We are seeing it, if not entirely believing it. The Angels--scratch that: the anti-Angels--come through with another dramatic victory Friday night and edge perilously close to that dreaded time again: the brink of the World Series.
The best thing you can say about this team is that it has failed, utterly and completely, in upholding the Angel Way to Play Baseball. Fundamental chapters--How to Fall Apart After a Questionable Managerial Decision, How to Fail to Get the Final Out, How to Choke--are being blithely ignored.
With every unlikely, unexpected October victory, these Angels chip away at a hoary 40-year tradition uglier than the fake rock formation behind the Edison Field outfield fence. They are doing it in prime time, with a nation, no longer distracted by the New York Yankees and the Arizona Diamondbacks, curiously tuning in. And they are doing it, quite conspicuously, in the wake of another disappointing Dodger season, with an ex-Dodger as manager and three ex-Dodgers on the coaching staff, with a predominantly home-grown roster playing textbook hit-behind-the-runner baseball, the way the Dodgers did decades ago.
It's still early; in truth, these Angels, up two games to one on the Minnesota Twins in a seven-game series, are no further along than the 1979, '82 and '86 clubs that fell short in the American League championship series. But once they are finished, whenever they finish, what will the local landscape resemble?
Will the Angels have taken a chunk of valuable territory, of precious fan base, from the Dodgers, still the dominant team in the area, even after 14 years of resting on their laurels?
Or will the dust from this little exercise be swept aside and quickly forgotten as soon the Angels stumble through their first slump of 2003?
Longtime Angel fans, veteran sufferers who shake their heads at the Thunder Stick-clapping Rally-Monkey-come-latelys, believe nothing lasting will change until and unless the Angels:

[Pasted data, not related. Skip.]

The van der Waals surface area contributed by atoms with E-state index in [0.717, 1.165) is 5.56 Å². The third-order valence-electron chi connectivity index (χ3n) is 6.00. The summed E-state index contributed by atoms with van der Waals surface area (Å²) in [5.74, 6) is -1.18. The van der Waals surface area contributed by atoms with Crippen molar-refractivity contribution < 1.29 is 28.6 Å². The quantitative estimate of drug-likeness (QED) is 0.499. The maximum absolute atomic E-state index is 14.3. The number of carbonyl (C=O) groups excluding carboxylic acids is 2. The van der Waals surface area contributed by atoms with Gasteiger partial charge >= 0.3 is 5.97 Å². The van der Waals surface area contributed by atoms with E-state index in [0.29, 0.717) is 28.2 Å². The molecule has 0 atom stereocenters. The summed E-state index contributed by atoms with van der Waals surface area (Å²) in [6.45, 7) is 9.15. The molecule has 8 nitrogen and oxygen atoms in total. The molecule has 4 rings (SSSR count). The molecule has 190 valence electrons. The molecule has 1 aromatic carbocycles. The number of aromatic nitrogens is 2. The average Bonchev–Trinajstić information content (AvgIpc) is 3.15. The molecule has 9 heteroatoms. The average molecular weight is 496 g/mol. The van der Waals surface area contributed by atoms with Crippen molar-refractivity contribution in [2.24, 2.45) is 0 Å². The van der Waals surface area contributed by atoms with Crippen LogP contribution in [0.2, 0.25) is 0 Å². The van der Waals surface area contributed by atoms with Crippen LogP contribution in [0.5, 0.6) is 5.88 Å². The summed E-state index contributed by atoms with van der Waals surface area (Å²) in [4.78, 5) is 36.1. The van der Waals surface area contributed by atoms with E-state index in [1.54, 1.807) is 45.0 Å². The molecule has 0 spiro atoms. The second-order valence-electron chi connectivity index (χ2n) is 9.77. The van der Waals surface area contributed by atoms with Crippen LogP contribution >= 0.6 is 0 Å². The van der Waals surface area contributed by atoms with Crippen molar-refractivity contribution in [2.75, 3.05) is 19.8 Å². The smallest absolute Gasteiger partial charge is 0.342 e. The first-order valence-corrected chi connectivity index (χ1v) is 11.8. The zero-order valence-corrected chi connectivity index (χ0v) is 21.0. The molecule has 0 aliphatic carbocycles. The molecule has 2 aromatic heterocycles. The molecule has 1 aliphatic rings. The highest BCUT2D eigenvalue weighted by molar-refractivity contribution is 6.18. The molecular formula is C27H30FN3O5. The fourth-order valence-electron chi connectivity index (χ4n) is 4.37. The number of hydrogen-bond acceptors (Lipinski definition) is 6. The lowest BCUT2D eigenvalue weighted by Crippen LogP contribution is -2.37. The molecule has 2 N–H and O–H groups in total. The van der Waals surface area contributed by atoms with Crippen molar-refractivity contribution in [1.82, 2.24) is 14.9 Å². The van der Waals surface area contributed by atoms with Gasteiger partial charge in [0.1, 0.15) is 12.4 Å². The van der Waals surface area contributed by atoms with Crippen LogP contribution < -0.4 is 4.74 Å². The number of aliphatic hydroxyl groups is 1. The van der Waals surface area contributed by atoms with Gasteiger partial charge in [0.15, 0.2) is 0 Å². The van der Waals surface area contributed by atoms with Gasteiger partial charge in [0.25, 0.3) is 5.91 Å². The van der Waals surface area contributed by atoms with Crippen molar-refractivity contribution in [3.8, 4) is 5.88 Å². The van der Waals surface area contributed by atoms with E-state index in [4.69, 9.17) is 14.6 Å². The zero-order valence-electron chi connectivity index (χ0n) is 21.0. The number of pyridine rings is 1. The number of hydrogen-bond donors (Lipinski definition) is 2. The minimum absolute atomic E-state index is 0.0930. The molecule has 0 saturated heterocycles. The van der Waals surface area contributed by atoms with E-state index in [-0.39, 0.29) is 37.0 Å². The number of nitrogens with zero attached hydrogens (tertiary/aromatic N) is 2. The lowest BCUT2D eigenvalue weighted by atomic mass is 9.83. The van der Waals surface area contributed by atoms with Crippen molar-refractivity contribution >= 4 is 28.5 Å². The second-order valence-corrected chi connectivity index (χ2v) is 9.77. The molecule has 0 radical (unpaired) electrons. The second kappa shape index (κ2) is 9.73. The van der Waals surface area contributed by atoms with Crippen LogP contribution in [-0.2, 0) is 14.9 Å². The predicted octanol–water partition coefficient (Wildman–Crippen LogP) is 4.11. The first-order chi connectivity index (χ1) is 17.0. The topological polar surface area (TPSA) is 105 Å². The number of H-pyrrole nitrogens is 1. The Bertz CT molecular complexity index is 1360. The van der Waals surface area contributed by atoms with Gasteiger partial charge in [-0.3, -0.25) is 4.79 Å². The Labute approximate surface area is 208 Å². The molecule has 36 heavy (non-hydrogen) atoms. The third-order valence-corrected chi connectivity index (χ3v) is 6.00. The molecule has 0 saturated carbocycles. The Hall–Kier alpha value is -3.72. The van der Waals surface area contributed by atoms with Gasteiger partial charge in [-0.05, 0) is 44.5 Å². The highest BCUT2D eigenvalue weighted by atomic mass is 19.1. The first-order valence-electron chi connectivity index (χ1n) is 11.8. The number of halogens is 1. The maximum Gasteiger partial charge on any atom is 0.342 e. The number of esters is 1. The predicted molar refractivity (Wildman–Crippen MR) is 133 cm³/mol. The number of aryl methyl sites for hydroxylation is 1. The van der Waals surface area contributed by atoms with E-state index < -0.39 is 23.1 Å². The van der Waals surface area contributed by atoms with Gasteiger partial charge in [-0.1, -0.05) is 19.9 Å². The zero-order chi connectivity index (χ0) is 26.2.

1. Reach the World Series.
2. Contend again in 2003.
3. Field a winning, competitive team on a consistent basis.
Mark Howmann of Mission Viejo has been an Angel fan for more than 30 years. He was sitting in the Anaheim Stadium left-field stands on Oct. 12, 1986, which gave him a good view of Dave Henderson's playoff-turning home run.
As soon as Henderson hit it, Howmann said he knew that the Angels "were going to lose the next two games" and the series to Boston. "I guess that comes from being a long-term Angel fan."
He also realized that, for his psychological and physical well-being, it was time to emotionally divest.
"That was a tough fall there," Howmann said. "After that, I basically decided to be an Angel fan, but I wasn't going to get so worked up about whether they won or lost. And that's worked really well.
"I mean, I always track them, because I've been an Angel fan for 30 years or so. But I don't get emotionally involved anymore. I'd be insane. If they win, it's great. If they lose, well, that's what they do."
Howmann believes the Angels' current playoff run will change the local baseball dynamic for a couple months next year. "Then after that," he says, "it comes down to if they can keep winning. As long as they keep winning, the status will change. But they have to win.
"Now if they go to the World Series and win the World Series.... "
Howmann stopped and corrected himself.
"No, I shouldn't even say that. But if they do, it would last longer. It would last through the year."
Jason Bunch of Long Beach describes himself as a fan of both the Angels and the Dodgers, estimating he watched each team play at least 60 times on television this season. He believes nothing less than the Angels winning the AL pennant will change the long-standing notion that the Southland is Dodger country.
"It definitely depends on if they win this series," he said. "Because with success comes credibility. The Angels, right now, have never gotten the championship. The Dodgers have the many World Series behind them, so they have that credibility. And they have that kind of sustained following because they've proven to be a successful winner while the Angels have had that huge monkey since '86 that they finally got off their backs.
"But I don't think it's going to amount to a whole lot if they don't get beyond the ALCS."
At the moment, the Angels are fighting simply to reclaim Orange County from the Dodgers. The Dodgers have a considerable following in Orange County, which provides more than 10% of the club's season-ticket base. And when the Dodgers play the Angels in an interleague game at Edison Field, fan allegiance in the stands is often tilted toward the visitors from Los Angeles.
"Where we were sitting, in the outfield seats, it was certainly Dodgers, by a 3-1 or 4-1 margin," Bunch said. "Along with the fights to prove it. It was literally like going to see the Angels and finding it's a Dodger game."